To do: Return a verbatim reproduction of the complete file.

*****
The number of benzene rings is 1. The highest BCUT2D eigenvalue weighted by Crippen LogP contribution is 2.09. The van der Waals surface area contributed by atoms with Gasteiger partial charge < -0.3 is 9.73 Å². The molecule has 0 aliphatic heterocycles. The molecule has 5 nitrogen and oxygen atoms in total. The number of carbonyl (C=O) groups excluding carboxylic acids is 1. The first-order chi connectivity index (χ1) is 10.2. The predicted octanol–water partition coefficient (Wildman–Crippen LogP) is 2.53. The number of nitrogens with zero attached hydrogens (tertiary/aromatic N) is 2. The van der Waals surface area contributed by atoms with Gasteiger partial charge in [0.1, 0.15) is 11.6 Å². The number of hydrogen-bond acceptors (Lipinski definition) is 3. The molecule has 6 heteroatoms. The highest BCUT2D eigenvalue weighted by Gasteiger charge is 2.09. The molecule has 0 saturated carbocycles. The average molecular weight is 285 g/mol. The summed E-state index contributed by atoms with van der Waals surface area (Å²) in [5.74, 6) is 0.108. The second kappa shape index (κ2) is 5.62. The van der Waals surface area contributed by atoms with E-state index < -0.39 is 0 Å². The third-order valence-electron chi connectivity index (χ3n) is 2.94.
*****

The number of benzene rings is 1. The highest BCUT2D eigenvalue weighted by Crippen LogP contribution is 2.09. The van der Waals surface area contributed by atoms with Gasteiger partial charge < -0.3 is 9.73 Å². The molecule has 0 aliphatic heterocycles. The molecule has 5 nitrogen and oxygen atoms in total. The number of carbonyl (C=O) groups excluding carboxylic acids is 1. The first-order chi connectivity index (χ1) is 10.2. The predicted octanol–water partition coefficient (Wildman–Crippen LogP) is 2.53. The number of nitrogens with zero attached hydrogens (tertiary/aromatic N) is 2. The van der Waals surface area contributed by atoms with Gasteiger partial charge in [0.1, 0.15) is 11.6 Å². The number of hydrogen-bond acceptors (Lipinski definition) is 3. The molecule has 6 heteroatoms. The highest BCUT2D eigenvalue weighted by Gasteiger charge is 2.09. The molecule has 0 saturated carbocycles. The average molecular weight is 285 g/mol. The summed E-state index contributed by atoms with van der Waals surface area (Å²) in [5.74, 6) is 0.108. The second kappa shape index (κ2) is 5.62. The van der Waals surface area contributed by atoms with E-state index < -0.39 is 0 Å². The third-order valence-electron chi connectivity index (χ3n) is 2.94.